Slovak companies are trying to deal with the pertaining lack of workers in several distinct ways. They are desperately flicking through the official lists of the relatively large army of the unemployed. Foreign workers are being imported en masse. Students and pensioners are being hired. And when nothing else is helping anymore, businesses limit their production or sales periods.
But we have an elegant solution that could soothe the problem of the deficiency of qualified workforce right at our doorstep. Transposing part of the population currently working in the public sector to employment in the private sphere could offer a fitting way out of this imbalanced conundrum. The elegance of this proposition lies in its immediate ability to solve several pressing problems at the same time, problems that we have been unable to resolve for a while now. These include the boosting of the workforce offer, cutting red tape and an overall increase in efficiency.
The government has the power to untie this Gordian knot. Private businesses are unable to reach out to people “hiding” in the comfort of a public office. The government must give the green light to the transfer of a larger workforce from the public sphere to the private sector. These people will not voluntarily enter the precarious labour market. This is not to imply that they are lazy good-for-nothings impatiently awaiting retirement. Rather, we are talking about a crop of skilled and laborious workers, with 80% of them being under the age of 55. The problem is the disproportionately large number of such individuals. Within the EU, Slovakia is close to having the most bureaucrats in relation to its general population. Decreasing their numbers by 20-30% should therefore be a logical task amounting to no more than a drop in the bucket.
Policemen, firemen, medical staff in hospitals and teachers all constitute employment in the public sector. Flatly reducing their numbers could collide with the population´s fear of a further decline in the already miserable quality of public services. Our primary ambition should thus be a cutback on the number of bureaucrats on all levels of public administration, including local governments. Those who stand in opposition to such reductions often voice their concern with regards to the growing volume of the agenda public servants and officials are required to deal with. Decreasing the amount of public administrators and officials should therefore go hand in hand with a corresponding cutback on the size of the agenda that will be administered by the remaining public workers. Fewer bureaucrats could mean higher salaries in the public sector. Decreasing the quantity could aid the government in attracting more quality.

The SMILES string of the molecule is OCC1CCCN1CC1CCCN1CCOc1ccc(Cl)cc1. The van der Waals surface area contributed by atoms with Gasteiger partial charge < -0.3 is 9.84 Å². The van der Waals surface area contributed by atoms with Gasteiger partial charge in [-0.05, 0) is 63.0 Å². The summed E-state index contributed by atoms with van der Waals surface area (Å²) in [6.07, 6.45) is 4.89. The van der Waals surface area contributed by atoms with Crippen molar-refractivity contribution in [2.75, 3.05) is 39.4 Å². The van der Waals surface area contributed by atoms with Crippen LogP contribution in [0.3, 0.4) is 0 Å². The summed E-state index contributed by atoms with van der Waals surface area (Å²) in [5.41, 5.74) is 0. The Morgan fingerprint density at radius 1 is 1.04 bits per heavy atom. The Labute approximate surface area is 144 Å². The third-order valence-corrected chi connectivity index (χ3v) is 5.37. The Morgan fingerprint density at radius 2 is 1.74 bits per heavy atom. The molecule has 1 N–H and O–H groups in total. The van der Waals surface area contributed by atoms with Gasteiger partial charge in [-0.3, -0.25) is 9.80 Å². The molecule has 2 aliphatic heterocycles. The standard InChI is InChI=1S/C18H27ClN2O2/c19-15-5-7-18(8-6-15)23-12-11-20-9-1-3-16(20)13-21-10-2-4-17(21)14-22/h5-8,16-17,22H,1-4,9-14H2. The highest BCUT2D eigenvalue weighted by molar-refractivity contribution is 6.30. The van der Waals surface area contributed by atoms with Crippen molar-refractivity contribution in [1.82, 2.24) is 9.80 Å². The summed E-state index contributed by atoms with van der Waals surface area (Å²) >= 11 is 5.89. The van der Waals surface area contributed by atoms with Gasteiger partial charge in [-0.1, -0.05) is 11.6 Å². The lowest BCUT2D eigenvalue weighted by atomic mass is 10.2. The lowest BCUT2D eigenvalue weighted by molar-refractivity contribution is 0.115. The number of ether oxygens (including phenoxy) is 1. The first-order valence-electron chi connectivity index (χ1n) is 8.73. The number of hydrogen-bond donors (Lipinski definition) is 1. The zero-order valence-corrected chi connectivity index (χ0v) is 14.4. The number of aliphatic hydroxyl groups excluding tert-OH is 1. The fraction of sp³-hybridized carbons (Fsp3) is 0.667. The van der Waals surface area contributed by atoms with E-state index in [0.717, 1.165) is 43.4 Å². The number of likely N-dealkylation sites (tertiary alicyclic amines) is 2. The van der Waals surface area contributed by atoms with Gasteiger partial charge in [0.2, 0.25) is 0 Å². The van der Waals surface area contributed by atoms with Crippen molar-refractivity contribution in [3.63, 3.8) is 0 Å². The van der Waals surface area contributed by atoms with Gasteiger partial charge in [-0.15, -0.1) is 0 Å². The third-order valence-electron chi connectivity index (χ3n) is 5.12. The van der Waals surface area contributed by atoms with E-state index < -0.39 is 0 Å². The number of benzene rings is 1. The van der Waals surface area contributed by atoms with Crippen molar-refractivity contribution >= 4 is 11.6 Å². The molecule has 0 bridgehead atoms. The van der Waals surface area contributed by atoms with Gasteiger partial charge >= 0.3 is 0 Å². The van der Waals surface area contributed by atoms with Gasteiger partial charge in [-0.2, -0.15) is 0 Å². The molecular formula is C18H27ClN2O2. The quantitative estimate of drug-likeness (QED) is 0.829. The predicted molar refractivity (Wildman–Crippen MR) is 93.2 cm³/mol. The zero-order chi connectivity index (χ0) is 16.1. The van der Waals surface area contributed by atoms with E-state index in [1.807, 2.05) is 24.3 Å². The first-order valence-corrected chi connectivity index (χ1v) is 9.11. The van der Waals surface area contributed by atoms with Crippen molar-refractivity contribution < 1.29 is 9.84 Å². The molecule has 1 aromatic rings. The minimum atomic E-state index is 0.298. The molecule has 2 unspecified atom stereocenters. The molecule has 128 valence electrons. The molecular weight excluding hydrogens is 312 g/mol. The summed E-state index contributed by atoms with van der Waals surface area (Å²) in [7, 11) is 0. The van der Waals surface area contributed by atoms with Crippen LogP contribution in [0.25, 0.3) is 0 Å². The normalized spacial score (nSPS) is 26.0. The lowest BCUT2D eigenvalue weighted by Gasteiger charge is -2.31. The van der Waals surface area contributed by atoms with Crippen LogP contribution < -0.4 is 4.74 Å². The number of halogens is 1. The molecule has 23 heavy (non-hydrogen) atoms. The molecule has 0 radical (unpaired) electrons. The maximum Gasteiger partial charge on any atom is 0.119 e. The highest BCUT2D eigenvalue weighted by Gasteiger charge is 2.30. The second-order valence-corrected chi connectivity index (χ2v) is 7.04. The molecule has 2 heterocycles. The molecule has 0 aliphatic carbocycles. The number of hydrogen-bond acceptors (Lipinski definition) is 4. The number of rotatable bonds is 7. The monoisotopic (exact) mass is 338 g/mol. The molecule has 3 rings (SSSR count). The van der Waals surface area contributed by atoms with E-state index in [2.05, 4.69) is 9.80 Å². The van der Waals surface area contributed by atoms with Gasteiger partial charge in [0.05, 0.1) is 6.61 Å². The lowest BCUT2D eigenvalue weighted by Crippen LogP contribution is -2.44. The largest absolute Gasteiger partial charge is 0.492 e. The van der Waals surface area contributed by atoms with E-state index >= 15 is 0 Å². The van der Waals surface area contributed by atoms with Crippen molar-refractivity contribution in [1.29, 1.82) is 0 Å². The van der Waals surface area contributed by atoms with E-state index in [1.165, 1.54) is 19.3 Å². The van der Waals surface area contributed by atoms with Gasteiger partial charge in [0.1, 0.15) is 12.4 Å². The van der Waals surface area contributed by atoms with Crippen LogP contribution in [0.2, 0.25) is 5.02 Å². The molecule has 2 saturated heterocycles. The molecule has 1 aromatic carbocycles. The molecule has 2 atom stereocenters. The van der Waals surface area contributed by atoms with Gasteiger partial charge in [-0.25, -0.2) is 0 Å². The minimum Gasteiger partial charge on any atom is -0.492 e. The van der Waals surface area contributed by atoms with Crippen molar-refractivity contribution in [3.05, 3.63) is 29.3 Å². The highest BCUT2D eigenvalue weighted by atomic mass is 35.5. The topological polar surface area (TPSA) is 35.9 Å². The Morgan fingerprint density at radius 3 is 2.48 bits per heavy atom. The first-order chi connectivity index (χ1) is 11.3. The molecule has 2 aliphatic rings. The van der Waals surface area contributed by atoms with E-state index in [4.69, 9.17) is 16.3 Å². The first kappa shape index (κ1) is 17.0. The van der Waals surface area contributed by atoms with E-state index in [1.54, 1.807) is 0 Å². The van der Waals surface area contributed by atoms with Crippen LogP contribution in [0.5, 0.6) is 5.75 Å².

Such brave measures would carry an appreciable knock-on effect in directly increasing the effectiveness of our economy. An employee sitting behind a desk in one of our many government departments, public offices or agencies represents a potential problem, as they are part of a large army, charging forward with the ultimate goal of acquiring more legal powers and competences, more ink on their stamps and more administrative status and importance. If that very same person migrates to the realm of the public sector, two positive developments will occur simultaneously. The power of the bureaucratic army will be weakened while the capacities of the private sphere will be augmented. This would be a welcome boost for the private regiments, as they need more support in creating enough revenue to nurture both sectors.
It is misleading to say that we have completely drained our workforce. A relatively qualified crop of workers is still here, in relatively high numbers. However, it is considerably misplaced. In government offices and public agencies. Any sensible government should strive to create conditions for a hassle-free transfer of this workforce to the private sector. If this miracle ever does happen, it will have magical consequences for our economy and the population as a whole.
(Translated by Edward Szekeres)